If I have a hollow steel cylinder and I heat it up. The inner diameter and the outer diameter should increase.

If I put a shell around the cylinder to restrict the expansion,

Q1 Does the inner diameter reduce?

Q2 How to calculate the amount of thermal expansion force that act on the shell?

  • $\begingroup$ I believe this depends quite a bit on the properties of the exterior shell. $\endgroup$ – JMac Aug 9 '17 at 18:19
  • $\begingroup$ This really isn't a question about the physics of thermal expansion. This is more of an engineering question about the effects of thermal expansion. Suggest moving this question to the engineering stack exchange. $\endgroup$ – user93237 Aug 9 '17 at 19:08
  • 1
    $\begingroup$ As chemomechnics' answer demonstrates, that's a question that forces us to look at the simple models' limits and consider generalizations. This modeling work is definitely physics. $\endgroup$ – stafusa Aug 9 '17 at 21:35

Q1: Whether the inner diameter decreases depends on the stiffness of the shell. If the shell is perfectly rigid, then yes, the inner diameter decreases, partly because the Poisson's ratio of steel is positive and you've effectively compressed the cylinder hoopwise (i.e., circumferentially) and partly because of the thermal expansion of the thickness of the wall.

(Here, I am assuming that no buckling occurs from this compression. If buckling occurs hoopwise, then the inner diameter would still effectively decrease, but the effect would be strongly location-dependent: think crumpling. I don't think this is where you were going with this question, though.)

If the stiffness of the shell is finite, though, then Q1 becomes more complicated. Let's move on first to Q2 on estimating the magnitudes of the forces to get quantitative and learn how to simplify and model this system.

Q2: If the cylinder wall thickness is very small relative to its diameter, then you can apply the thin-wall assumption and treat the cylinder wall essentially as a plate (whose ends happen to touch). I've written a little about generalized Hooke's Law, which is useful when calculating 3D stresses and strains in linear elastic materials. For normal stresses, generalized Hooke's Law gives $$\epsilon_{11}=\frac{1}{E}\sigma_{11}-\frac{\nu}{E}\sigma_{22}-\frac{\nu}{E}\sigma_{33}+\alpha\Delta T$$ where $E$ is the Young's modulus, $\nu$ is Poisson's ratio, $\alpha$ is the coefficient of linear thermal expansion, and you can rotate through the indices to calculate $\epsilon_{22}$ and $\epsilon_{33}$. To start, though, let's imagine the $1$ direction to be the circumferential direction in any small element and the other directions to be the longitudinal and thickness directions.

Note that this equation captures a key element to thinking about thermal expansion problems (assuming small deformations and linear elasticity): Both stresses and strains are additive; therefore, preventing an object from thermally expanding is identical under these conditions to allowing it to expand and then applying a compressive load to force it back to its original dimension.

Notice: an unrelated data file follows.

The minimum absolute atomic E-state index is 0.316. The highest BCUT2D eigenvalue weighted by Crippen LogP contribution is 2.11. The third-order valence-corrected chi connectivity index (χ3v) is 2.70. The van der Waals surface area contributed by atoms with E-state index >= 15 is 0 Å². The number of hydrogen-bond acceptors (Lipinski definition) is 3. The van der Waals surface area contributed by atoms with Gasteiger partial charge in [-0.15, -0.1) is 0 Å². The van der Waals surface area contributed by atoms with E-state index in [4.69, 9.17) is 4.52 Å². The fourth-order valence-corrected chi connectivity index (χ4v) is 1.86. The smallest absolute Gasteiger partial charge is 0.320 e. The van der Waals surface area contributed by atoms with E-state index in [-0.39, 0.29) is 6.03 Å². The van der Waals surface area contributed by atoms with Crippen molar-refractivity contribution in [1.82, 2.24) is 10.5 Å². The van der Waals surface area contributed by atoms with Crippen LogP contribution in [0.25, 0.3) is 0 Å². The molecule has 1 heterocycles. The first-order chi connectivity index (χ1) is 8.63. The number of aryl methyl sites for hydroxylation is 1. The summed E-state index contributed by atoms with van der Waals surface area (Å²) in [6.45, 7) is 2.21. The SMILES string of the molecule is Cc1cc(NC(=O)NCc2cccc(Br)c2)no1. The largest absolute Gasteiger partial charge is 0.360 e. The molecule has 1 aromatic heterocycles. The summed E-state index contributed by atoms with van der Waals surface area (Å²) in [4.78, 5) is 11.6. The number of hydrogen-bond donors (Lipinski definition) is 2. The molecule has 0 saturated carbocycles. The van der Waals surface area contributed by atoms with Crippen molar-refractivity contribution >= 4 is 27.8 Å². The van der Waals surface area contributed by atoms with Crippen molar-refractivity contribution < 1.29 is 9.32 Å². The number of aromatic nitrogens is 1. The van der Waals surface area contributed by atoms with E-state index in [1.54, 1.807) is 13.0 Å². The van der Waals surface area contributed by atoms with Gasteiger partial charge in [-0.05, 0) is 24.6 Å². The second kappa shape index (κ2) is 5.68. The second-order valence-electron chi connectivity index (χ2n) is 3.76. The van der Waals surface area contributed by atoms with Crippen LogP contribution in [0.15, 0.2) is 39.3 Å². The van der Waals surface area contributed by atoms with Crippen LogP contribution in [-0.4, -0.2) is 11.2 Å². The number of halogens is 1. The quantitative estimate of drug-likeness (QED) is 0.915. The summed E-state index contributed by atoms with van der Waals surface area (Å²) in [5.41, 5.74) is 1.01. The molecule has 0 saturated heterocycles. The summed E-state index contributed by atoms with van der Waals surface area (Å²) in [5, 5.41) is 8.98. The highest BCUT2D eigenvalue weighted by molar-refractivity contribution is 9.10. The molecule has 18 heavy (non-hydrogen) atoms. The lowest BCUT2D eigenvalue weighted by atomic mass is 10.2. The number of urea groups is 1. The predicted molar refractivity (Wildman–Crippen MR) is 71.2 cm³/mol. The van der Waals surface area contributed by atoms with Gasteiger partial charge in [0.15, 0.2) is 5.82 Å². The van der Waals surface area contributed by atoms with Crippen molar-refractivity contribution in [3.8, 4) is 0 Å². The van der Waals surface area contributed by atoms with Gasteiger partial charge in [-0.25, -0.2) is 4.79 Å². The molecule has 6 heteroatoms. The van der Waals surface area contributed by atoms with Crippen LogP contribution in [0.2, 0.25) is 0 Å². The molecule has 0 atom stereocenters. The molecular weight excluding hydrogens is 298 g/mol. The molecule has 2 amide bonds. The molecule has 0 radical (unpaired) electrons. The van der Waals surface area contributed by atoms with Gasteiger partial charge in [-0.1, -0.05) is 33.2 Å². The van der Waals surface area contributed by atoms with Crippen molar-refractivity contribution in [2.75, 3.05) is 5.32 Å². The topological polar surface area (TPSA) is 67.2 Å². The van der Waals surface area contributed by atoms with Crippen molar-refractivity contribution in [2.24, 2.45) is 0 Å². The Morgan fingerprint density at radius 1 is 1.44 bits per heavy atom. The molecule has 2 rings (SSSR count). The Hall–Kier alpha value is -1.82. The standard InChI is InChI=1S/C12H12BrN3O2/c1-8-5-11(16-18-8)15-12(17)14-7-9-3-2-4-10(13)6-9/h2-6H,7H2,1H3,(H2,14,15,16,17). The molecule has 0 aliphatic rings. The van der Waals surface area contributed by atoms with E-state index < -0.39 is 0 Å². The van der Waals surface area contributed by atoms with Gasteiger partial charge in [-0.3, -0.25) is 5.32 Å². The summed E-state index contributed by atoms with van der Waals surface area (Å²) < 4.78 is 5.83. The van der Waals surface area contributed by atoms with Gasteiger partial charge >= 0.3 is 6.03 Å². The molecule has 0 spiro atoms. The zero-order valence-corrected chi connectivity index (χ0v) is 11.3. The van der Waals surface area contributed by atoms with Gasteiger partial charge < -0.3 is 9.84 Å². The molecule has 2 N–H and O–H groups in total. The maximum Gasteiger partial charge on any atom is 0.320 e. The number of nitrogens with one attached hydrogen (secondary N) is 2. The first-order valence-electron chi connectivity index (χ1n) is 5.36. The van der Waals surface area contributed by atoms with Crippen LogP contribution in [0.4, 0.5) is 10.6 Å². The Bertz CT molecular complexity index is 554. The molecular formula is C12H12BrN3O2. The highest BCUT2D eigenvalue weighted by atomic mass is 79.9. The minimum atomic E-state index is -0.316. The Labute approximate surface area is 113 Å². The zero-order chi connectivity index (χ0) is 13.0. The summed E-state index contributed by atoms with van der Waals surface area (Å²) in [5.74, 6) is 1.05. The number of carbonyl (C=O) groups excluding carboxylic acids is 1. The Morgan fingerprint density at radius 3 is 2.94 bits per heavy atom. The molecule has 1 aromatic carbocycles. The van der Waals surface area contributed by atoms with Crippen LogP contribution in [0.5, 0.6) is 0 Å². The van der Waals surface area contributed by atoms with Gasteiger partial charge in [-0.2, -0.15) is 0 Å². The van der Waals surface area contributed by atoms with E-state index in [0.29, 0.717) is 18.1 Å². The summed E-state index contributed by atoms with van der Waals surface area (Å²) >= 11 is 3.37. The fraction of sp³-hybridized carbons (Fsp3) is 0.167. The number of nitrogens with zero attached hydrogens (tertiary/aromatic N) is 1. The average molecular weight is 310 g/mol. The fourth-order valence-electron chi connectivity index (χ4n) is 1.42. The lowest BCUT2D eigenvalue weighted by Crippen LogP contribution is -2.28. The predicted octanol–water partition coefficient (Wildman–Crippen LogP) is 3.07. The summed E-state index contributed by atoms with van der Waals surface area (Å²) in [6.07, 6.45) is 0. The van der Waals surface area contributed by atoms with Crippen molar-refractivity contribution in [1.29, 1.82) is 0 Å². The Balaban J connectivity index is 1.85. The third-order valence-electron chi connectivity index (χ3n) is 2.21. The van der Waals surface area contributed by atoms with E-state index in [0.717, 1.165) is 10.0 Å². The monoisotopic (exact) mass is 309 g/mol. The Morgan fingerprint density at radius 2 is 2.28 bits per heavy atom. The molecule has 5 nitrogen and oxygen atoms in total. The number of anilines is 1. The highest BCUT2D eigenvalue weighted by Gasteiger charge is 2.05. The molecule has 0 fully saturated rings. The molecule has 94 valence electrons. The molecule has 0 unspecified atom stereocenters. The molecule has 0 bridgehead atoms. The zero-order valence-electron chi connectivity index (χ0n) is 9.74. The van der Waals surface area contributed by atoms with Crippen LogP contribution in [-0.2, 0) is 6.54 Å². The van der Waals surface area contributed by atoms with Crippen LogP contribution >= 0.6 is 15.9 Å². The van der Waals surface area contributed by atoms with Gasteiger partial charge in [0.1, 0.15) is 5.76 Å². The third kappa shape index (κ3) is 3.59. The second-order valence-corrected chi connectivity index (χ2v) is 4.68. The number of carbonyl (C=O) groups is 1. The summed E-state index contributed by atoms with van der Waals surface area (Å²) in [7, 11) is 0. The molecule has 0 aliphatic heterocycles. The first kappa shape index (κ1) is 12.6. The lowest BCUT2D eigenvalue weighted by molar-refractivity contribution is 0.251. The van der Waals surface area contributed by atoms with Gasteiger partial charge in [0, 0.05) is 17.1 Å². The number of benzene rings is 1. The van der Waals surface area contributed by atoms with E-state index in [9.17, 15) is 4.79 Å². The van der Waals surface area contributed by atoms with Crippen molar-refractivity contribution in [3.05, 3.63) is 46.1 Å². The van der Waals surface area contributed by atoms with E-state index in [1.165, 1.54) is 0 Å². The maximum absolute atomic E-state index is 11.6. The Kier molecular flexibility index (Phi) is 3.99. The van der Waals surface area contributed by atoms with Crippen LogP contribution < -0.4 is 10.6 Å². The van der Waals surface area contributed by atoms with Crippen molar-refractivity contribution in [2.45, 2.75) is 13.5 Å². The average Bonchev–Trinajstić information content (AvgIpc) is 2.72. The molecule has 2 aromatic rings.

When the cylinder is heated alone, under the thin-wall approximation, you have a stress-free plate that expands in all directions (and is then curved into a cylinder and the ends bonded). The diameter $\phi$ increases as $\phi=(1+\alpha\Delta T)\phi_0$, the circumference increases as $(1+\alpha\Delta T)\pi\phi_0$, and the wall thickness $t$ increases as $(1+\alpha\Delta T)t_0$.

If a rigid shell prevents the cylinder from expanding hoopwise, then generalized Hooke's Law tells us that a compressive hoopwise stress of at least $\alpha E\Delta T$ must appear in the thin-walled cylinder to correspond to the constraint of zero hoopwise strain. (Here, things get even more complex―and the at least appears―because the shell may also prevent the cylinder from expanding lengthwise. I'll leave this additional stress to you to calculate and incorporate.) This compressive stress causes Poisson expansion in the wall thickness in addition to thermal expansion of the wall.

OK, so this much allows you to estimate the components and magnitude of wall thickness decrease relevant to Q1 under certain assumptions. In addition, you can calculate that the force associated with this hoopwise stress on the cylinder (with length $L$) must be the stress multiplied by the relevant cross-sectional area, or $\alpha E\Delta T L t$. Perhaps a more convenient parameter, though, is the pressure $P$ exerted by the rigid shell to restrict any outward expansion of a long, thin-walled hollow cylinder. Because $\sigma_\rm{hoopwise}=P\phi/2t$ for these conditions, we have $P=2t\alpha E\Delta T/\phi$. If the long cylinder were sealed, for example, this would be the amount of gauge pressure required to maintain a constant outer diameter of the cylinder for a temperature increase of $\Delta T$.

Since this is getting long enough, I'll stop here and leave the implications of a non-rigid shell and a non-thin-walled cylinder to further discussion. In general, though, generalized Hooke's Law can take you a long way when calculating the relevant stresses and strains (assuming that you stay in the linear regime).

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